To use it, just use this “jsonajax” as your proxy. Here’s a store config. It uses the new proxy and also has remote sorting and paging.

{
	xtype: 'store',
	storeId: 'myStore',
	model: 'My.Model',
	pageSize: 25,
	remoteSort: true,
	proxy: {
		type: 'jsonajax',
		url : 'my/url/here,
		reader: {
			type: 'json',
			root: 'rows',
			totalProperty: 'total',
			messageProperty: 'message'
		}
	}
}

Helpful links:

Version Info: Ext JS 4.1.1

Ext JS 4: Twitter Bootstrap Style Dismissable Alerts

I don’t know why, but I keep changing the style of notification/alert messages that I am using in my applications. Probably not a good thing to have different styles in my application, but I guess I haven’t settled on the perfect one yet.

I’m using another one I made (Notification Bar) a lot in my applications when I have a grid or panel with a toolbar. Now I wanted one that is a little more modern looking. As a result, I created a simple Ext JS 4 component with dismissable alert messages, styled like the alerts in Twitter’s Bootstrap.

First a screenshot of them all:
Dismissable Alert screenshot There are a few differences from the Bootstrap look, but I’m not a CSS guru, so I’m not sure why. In addition to Chrome and Firefox, I’ve looked at the alerts in IE6, IE7 and IE8. The ‘x’ is shifted lower in IE6 and IE7, but it’s acceptable.

The new component has some helper methods to show the different types of alerts. The alerts are dismissable. The helper methods will change the css if needed and show the alert if the alert is rendered. The “show” methods do not add the alert to your items. “Dismissing” the alert just hides it. It is not being removed from the DOM.

The code is in gist 3277584.

Here is an example of using the DismissableAlert. I’m including it in my view in the items config, initially as hidden. Without a width, the alert will stretch across to the max of whatever is containing it.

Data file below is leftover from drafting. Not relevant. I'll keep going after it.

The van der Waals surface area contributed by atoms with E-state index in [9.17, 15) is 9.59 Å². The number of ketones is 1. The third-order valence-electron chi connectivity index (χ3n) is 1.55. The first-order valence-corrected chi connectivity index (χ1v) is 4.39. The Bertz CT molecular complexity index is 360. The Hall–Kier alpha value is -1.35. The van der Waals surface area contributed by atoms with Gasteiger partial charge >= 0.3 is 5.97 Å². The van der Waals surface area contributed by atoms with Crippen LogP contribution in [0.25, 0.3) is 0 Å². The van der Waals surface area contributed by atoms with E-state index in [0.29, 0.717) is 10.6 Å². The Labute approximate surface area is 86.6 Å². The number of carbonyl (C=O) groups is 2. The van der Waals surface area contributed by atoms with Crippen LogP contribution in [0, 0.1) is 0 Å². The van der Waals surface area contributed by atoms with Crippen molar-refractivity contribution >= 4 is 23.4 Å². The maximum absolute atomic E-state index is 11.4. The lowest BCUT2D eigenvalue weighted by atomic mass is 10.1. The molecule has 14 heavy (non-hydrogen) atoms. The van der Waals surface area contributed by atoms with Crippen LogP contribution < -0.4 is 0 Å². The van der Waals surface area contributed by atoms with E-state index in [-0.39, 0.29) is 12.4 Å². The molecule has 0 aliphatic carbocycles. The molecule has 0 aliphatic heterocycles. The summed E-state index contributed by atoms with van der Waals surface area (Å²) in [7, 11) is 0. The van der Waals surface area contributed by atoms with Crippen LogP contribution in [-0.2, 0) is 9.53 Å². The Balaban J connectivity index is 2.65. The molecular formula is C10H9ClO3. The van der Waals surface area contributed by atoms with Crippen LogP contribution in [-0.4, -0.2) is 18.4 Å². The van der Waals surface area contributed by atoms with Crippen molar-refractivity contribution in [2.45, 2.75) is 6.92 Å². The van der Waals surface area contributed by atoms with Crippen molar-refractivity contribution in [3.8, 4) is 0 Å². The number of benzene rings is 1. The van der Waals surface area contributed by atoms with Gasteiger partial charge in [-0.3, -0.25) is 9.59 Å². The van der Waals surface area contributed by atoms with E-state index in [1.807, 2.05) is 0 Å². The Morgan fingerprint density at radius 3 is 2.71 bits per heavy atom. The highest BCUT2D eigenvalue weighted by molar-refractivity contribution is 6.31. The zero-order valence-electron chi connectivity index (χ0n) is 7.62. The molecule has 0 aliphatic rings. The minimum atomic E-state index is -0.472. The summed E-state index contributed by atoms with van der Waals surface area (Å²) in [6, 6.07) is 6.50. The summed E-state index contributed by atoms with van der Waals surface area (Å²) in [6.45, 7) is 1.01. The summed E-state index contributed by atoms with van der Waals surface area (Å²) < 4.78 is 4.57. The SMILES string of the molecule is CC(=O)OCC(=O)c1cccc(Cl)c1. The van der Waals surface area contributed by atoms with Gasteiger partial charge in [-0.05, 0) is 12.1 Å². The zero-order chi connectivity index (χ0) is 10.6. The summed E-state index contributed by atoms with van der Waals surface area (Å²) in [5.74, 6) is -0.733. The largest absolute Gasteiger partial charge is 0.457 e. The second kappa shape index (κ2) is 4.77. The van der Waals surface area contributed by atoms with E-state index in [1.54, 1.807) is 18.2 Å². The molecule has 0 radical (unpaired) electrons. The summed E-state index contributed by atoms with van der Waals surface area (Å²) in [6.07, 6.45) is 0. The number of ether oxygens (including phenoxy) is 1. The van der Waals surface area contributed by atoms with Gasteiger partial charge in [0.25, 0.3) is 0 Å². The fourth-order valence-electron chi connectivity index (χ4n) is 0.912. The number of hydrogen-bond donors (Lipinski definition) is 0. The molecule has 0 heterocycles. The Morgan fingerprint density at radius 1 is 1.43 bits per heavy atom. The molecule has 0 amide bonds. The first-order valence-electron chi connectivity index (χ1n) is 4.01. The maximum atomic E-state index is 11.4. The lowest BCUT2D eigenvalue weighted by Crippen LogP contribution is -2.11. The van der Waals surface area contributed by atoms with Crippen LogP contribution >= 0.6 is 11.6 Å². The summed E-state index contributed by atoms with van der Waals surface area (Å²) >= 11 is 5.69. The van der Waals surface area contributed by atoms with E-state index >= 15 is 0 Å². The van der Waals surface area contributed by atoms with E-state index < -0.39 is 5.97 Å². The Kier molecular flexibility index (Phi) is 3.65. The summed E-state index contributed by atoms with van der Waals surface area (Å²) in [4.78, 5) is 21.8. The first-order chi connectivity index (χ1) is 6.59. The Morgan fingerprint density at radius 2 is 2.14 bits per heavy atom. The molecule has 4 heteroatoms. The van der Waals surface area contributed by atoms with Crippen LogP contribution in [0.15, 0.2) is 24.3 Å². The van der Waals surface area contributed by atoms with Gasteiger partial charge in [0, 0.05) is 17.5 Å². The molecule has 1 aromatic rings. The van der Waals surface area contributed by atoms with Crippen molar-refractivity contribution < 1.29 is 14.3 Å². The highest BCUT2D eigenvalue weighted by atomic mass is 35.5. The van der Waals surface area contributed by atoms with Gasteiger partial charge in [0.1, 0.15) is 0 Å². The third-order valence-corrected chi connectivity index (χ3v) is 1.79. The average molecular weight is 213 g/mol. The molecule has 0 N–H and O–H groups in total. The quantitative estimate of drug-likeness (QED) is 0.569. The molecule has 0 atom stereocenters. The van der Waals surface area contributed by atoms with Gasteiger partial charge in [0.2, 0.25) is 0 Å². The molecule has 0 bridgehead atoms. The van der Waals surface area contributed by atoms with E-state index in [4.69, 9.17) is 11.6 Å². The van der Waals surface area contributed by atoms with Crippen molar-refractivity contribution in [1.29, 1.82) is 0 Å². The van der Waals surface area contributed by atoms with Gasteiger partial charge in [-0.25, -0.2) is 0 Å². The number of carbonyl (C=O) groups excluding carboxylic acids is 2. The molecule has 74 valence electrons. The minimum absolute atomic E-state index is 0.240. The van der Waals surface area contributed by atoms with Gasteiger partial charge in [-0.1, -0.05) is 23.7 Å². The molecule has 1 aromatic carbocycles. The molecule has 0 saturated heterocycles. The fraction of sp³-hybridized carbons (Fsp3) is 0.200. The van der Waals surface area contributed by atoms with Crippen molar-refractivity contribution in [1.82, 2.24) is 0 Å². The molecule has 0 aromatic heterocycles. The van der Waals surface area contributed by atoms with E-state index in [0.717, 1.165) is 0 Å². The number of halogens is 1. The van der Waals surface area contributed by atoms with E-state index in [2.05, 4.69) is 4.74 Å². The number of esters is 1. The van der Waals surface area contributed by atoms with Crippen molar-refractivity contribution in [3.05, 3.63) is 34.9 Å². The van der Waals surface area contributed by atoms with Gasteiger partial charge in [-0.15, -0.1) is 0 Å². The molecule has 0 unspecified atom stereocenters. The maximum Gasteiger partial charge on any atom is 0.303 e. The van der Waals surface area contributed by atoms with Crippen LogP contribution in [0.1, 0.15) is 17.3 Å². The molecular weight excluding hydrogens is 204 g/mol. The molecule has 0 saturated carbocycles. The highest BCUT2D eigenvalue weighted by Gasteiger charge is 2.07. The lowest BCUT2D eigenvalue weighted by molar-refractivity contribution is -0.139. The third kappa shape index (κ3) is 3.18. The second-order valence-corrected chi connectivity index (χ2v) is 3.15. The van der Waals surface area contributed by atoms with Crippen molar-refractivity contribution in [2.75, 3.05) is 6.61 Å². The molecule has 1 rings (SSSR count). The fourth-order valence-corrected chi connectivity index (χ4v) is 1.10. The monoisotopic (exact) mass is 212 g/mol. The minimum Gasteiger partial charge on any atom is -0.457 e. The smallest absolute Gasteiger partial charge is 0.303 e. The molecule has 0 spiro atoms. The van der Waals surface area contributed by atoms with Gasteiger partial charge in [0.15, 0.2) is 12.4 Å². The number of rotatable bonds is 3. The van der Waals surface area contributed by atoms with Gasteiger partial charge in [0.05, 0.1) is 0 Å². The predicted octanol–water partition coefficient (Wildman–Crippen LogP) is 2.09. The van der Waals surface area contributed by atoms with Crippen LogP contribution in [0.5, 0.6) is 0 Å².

{
	itemId: 'myalert',
	xtype: 'dismissalert',
	width: 500,
	hidden: true
}

Below is an abbreviated version of my controller. A bunch of stuff has been cut out, so it might not completely make sense, but what matters is an example of hiding (in actionShow) and showing the alert (in myAjaxCallback).

Ext.define('My.controller.Home',{
	extend: 'Ext.app.Controller',

	views : [
		'My.view.HomeCard'
	],

	refs : [
		{ ref: 'alertBox', selector: '#myalert'}
	],

	init: function(application) {
		// control stuff here
	},

	actionShow : function() {
		var alertBox = this.getAlertBox();
		if (this.needsRefresh) {
			if (alertBox) {
				alertBox.hide();
			}
			Ext.Ajax.request({
				url: 'ajax/url/here',
				scope: this,
				callback: this.myAjaxCallback
			});
		}
	},

	myAjaxCallback : function (options, success, response) {
		var json, showError = false, alertBox;
		
		// snip
		// other codes that evals AJAX json reponse and does something w/it

		if (showError) {
			alertBox = this.getAlertBox();
			alertBox.showError("An unexpected error occurred loading your latest data.");
		}
	}
});

Version Info: Ext JS 4.1
Tested on Chrome 21, Firefox 14.0.1, IE6, IE7, IE8

Ext JS 4: Another LinkButton

Previously, I needed a link in my application that was used in many places and always handled the same way. I did that by using a button styled as a link and then handling the events by delegating clicks on objects with a specific css class to one handler (“Link” from One Tab to Another).